Happy bidding!

eBay Find: Accordion Bar Set

Accordion Bar SetThere’s nothing like a lazy Saturday spent trolling for strange and unusual accordion-related goodies on eBay. Let’s see what the Internet’s biggest garage sale has in store for us this week:

  • Accordion-Shaped Bar Set
    Anna and I saw one of these in a Fresno antique store, but couldn’t pull the trigger (they wanted $75!). It includes two bottles, a set of four shot glasses and, when you take out the bottles, it plays a song. Classy!
  • Myron Floren’s Disco Polka
    We’ve written about this rare disco/polka mashup before; here’s your chance to own it! How can you pass up disco-fied versions of “How High the Moon” and “Beer Barrel Polka”?
  • Accordion Man, Signed by Dick Contino
    Accordion Man is Bob Bove and Lou Angellotti’s 1994 biography of Dick Contino, chronicling his rise (Ed Sullivan shows), fall (indictment for draft dodging), and subsequent return to glory. This copy is signed by Contino himself and includes an autographed photo, too.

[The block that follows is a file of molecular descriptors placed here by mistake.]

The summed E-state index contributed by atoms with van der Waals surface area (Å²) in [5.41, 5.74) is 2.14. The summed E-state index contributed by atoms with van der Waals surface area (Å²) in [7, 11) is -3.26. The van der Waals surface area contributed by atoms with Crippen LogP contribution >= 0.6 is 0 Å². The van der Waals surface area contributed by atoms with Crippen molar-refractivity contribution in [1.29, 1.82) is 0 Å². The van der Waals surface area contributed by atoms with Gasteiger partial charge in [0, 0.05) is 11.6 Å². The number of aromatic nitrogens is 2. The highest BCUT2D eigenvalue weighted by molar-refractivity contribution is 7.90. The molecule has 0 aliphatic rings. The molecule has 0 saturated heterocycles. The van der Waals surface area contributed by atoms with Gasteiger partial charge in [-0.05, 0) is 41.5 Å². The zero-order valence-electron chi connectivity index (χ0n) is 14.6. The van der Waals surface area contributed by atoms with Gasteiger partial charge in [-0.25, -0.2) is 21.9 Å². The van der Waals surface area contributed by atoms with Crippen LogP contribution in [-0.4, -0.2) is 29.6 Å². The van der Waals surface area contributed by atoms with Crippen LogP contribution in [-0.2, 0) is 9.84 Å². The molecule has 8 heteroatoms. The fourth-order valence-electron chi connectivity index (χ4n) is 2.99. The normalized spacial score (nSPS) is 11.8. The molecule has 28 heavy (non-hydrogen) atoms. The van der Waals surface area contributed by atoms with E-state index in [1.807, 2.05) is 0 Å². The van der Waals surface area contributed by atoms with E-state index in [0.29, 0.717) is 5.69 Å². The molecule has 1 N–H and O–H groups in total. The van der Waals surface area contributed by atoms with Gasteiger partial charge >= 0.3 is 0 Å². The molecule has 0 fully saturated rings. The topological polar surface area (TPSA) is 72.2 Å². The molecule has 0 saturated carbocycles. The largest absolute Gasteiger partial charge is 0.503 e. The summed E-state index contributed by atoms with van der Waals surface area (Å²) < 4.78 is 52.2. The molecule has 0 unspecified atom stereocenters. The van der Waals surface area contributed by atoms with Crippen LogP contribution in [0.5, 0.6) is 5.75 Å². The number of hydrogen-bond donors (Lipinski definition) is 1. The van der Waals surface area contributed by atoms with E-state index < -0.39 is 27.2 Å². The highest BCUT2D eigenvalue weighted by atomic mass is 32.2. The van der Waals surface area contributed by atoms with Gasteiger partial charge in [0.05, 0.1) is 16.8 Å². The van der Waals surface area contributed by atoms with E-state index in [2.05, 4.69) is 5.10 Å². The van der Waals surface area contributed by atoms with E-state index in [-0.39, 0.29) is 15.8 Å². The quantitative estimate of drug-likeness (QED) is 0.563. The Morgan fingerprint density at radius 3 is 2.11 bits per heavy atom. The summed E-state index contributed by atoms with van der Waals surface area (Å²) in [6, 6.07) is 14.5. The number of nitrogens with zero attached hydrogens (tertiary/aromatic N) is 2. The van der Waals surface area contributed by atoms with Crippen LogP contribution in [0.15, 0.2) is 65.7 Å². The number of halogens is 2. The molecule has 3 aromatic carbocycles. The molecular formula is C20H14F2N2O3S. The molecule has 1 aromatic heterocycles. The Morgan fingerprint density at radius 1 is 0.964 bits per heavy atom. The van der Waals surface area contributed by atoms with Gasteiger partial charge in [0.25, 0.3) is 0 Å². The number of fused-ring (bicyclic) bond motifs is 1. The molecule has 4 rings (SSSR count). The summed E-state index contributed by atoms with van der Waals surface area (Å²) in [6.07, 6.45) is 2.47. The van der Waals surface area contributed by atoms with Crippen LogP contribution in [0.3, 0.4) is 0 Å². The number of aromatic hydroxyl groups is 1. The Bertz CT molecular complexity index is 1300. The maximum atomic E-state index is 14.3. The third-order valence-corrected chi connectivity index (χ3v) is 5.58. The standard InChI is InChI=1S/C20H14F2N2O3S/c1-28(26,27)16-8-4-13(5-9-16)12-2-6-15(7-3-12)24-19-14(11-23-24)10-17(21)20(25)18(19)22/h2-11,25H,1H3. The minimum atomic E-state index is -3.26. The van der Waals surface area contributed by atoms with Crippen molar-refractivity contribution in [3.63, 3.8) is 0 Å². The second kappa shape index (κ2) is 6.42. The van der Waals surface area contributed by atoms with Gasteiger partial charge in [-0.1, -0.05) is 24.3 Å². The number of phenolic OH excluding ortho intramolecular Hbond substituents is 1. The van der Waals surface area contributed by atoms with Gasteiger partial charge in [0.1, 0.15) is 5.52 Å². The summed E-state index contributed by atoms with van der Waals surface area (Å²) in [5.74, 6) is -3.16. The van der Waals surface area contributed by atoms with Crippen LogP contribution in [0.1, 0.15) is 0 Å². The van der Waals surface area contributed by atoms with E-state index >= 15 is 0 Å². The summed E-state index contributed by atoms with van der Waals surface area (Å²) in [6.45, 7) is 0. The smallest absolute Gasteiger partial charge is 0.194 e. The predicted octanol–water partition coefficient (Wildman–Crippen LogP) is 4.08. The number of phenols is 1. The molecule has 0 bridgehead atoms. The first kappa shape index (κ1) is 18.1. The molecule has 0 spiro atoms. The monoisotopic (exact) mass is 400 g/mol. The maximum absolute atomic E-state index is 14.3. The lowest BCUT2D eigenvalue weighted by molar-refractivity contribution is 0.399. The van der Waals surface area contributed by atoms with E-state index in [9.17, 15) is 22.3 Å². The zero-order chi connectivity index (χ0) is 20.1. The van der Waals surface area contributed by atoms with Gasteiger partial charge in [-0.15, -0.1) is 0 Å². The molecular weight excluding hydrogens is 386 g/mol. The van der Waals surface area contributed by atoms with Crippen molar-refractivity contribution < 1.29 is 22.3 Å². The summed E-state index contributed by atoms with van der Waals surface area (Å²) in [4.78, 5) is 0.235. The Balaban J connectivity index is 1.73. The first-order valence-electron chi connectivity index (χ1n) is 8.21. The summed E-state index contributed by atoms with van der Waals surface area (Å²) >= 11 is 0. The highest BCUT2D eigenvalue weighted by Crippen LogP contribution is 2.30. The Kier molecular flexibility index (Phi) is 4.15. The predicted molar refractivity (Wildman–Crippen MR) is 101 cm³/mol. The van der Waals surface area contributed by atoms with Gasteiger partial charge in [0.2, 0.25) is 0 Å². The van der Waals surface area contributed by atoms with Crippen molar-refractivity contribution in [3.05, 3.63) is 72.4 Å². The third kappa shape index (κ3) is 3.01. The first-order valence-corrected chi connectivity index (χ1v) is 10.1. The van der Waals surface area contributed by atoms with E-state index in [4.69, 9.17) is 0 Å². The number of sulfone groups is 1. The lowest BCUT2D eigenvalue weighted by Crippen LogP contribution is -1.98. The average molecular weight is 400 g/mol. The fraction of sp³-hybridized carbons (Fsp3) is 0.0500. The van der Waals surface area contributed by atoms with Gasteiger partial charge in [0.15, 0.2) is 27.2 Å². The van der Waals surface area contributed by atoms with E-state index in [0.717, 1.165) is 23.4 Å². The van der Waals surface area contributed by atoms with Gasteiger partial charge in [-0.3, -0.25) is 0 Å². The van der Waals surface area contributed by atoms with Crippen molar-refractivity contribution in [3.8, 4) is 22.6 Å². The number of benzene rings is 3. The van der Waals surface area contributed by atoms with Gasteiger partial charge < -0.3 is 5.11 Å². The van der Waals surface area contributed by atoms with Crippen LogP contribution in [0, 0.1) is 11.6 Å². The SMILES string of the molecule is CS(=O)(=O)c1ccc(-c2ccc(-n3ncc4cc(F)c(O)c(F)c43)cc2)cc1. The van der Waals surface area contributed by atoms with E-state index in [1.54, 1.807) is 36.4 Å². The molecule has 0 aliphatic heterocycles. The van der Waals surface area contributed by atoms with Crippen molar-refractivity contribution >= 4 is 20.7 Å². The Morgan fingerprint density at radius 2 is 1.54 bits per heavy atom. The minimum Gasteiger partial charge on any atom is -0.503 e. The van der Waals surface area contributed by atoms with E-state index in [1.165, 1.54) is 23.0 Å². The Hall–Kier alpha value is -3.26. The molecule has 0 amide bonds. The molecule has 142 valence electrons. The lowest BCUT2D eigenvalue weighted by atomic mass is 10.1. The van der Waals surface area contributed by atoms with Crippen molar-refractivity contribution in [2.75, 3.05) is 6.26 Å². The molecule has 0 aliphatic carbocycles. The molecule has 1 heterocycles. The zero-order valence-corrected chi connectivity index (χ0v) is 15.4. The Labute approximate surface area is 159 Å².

• 1966 Western States Accordion Festival Program
    Step back in time with this souvenir from the 11th annual Western States Accordion Festival, held at the Lafayette Hotel in Long Beach, CA. It’s 38 full pages of contest winner and committee member photos, as well as advertisements from the big accordion vendors of the time: Cordovox, Sonola, Titano, Giulietti, Lo Duca, and many more. (There’s one from the 1967 festival, too.)

Happy bidding!

eBay Find: Stand-Up Accordion

Now here’s something you don’t see everyday: it’s a stand-up accordion/organ built sometime in the 1940s/1950s. It looks like you can play while sitting or standing behind it and, instead of a bellows, you use a foot pedal to activate the fan inside and drive air through it. The nameplate says “L. Bonvicini” and according to the seller’s description, it was acquired at an estate sale in rural Colorado.

At first, I assumed this was a one-of-a-kind item, but then I found another one that went up for sale on eBay last month. That one was in better condition and included some interesting notes in the description: